Reading these books left me with a sense of admiration for the bravery and courage of individual men, but something approaching outrage at the overall picture of our recent military adventures. We have made colossal mistakes.
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on 21 September 2011
This is an excellent book which clearly and concisely tears the veil of spin away from recent British Military performance overseas. Whilst never doubting the extreme professionalism of our well intentioned front line fighting men and women, it exposes a lack of coherent strategy and the absence of learning at the heart of our military culture.

A military composed of separate entities, each more concerned with self promotion (both of unit and self) rather than the contribution to the defence of the realm is not a recipe for success. Whilst the UK has many highly deserved military laurels the time has come to stop resting upon them, this book is a wake up call to those holding this responsibility.
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on 18 August 2013
Frank Ledwidge was a Royal Naval Reserve officer who became an intelligence specialist, and was deployed to the Balkans, Iraq and Afghanistan. This book makes a compelling - even overwhelming - argument that the last two of these were unmitigated failures, and that the British, for all their vaunted expertise in small wars, had no idea what they were doing. In civilian life Ledwidge is a barrister, and I'd hate to be prosecuted by him: he's fluent and convincing, and the first two thirds of the book read much like the best kind of popular military history. If he'd left it there, he would have written an outstanding book.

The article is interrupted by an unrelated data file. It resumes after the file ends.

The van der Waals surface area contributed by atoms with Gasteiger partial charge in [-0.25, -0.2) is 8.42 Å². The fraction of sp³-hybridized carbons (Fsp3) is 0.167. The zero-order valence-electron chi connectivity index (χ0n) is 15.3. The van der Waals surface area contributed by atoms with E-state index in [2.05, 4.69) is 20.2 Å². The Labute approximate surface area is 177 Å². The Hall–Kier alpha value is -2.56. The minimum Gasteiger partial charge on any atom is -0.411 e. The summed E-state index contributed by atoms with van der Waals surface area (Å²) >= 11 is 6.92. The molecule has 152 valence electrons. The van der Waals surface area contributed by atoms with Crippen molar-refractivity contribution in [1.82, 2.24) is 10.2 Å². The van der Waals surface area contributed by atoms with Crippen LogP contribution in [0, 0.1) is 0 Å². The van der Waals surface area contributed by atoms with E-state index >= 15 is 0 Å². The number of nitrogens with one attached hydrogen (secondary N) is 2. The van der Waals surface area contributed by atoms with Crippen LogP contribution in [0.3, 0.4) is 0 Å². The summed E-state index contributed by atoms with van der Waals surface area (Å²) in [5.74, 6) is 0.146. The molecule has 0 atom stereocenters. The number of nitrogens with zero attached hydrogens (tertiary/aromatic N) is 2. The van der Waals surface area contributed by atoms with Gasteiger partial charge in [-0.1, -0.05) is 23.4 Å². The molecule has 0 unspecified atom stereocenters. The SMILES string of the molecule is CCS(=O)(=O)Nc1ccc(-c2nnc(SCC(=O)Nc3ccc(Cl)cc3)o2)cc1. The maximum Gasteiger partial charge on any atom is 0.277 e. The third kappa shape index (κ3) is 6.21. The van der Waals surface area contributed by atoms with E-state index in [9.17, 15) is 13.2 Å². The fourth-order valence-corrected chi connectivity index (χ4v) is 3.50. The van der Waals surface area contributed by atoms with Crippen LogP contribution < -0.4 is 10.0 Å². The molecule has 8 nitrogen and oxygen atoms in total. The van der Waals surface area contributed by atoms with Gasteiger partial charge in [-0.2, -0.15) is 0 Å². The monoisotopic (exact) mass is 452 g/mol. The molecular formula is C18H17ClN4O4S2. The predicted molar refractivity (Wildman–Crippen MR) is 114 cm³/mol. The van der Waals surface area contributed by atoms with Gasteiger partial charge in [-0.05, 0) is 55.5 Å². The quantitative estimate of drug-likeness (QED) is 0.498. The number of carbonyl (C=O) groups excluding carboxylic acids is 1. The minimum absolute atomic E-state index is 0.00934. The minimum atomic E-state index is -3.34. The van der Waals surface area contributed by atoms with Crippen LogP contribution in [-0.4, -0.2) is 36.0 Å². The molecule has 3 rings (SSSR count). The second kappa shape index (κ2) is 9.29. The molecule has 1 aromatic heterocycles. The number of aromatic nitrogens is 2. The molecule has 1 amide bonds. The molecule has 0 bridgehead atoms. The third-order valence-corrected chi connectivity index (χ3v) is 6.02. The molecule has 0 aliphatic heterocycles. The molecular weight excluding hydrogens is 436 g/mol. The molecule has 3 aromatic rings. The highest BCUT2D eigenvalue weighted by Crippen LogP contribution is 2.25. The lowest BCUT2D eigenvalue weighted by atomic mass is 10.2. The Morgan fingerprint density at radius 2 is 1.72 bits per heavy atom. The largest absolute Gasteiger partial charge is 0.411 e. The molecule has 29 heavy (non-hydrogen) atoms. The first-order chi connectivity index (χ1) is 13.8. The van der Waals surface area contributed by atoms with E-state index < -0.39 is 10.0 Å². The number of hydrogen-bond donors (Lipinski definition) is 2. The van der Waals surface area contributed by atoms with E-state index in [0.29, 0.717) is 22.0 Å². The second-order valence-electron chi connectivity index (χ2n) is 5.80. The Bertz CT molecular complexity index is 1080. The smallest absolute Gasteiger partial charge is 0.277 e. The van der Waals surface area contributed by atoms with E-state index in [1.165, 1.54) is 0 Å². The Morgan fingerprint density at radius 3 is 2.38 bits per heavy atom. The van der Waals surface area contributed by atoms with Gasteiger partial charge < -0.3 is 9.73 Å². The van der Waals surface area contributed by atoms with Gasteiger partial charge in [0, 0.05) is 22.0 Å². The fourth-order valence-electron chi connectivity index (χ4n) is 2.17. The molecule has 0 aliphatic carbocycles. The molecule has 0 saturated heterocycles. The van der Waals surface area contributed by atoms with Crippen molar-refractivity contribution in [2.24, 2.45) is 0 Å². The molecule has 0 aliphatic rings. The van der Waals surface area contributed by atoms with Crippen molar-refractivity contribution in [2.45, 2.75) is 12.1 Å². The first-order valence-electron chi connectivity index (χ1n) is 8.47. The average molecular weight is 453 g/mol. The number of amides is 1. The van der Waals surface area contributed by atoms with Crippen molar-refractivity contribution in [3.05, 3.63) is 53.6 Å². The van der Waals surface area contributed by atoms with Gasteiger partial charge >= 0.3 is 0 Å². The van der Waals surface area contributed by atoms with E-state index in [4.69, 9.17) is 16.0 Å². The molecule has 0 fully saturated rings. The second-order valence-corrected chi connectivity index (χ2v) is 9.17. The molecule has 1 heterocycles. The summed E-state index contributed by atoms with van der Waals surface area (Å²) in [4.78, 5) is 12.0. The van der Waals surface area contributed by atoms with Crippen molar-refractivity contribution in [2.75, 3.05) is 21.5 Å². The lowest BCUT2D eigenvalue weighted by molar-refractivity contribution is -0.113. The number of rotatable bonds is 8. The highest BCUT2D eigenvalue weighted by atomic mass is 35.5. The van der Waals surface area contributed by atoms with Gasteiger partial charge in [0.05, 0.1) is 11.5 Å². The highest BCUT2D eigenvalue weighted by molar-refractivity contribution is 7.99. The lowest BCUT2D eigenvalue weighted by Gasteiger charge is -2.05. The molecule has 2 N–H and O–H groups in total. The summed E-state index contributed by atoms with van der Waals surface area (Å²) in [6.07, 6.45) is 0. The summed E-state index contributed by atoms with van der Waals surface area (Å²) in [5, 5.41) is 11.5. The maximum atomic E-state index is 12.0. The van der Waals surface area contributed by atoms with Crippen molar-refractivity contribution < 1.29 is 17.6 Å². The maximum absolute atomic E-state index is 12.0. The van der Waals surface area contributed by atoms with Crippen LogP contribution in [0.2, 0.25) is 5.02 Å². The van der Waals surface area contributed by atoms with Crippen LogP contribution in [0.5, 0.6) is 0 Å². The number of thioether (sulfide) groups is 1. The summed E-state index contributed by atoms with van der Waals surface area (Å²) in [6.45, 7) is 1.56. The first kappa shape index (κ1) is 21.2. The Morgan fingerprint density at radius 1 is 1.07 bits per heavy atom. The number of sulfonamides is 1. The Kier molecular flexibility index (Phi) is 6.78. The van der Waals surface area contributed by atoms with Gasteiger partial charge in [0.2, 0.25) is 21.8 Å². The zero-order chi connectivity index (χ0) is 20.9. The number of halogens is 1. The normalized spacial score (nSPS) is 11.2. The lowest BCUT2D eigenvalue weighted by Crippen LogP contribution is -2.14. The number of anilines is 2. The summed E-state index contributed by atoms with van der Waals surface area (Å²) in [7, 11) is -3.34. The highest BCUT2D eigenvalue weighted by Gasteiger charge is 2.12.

But this is where the problems start. Unlike the descriptions of failure in the front line, drawn from personal experience, the diagnosis and the prescriptions lead him rapidly into areas where he has no personal knowledge, and he has to rely on interviews and secondary sources. Whilst some of his points are reasonable, he falls occasionally into tabloid-style rants about numbers of senior officers doing nothing, that suggest he hasn't done the elementary research to find out how military officers are actually employed when not in the front line. And anyone who has done battle with the labyrinthine and dysfunctional US system would be surprised to read about how much better it is than the British one. (I mean, have you ever been inside the Pentagon, Frank?) And several of the American commanders he praises so highly have subsequently proved to have feet of clay.
In essence, the book's weaknesses are also its strengths. This is war from ground level, as seen by a junior officer, impatient as all such officers are with the perceived failures of the desk-bound chaps in the rear. What he misses - because he has no personal experience of it - is the fact that the very real weaknesses he identifies are less the result of stupid Generals (as he concedes, most of them are highly intelligent) but of a declining system whose entire rationale is now about trying to have influence over the US, and to do so with armed forces which are simply much too small, now, to do anything useful. So if you are the US, you can send officers off to do Doctorates (though I'm not sure that's the answer). If you're the UK, then you are so desperately overstretched that you can't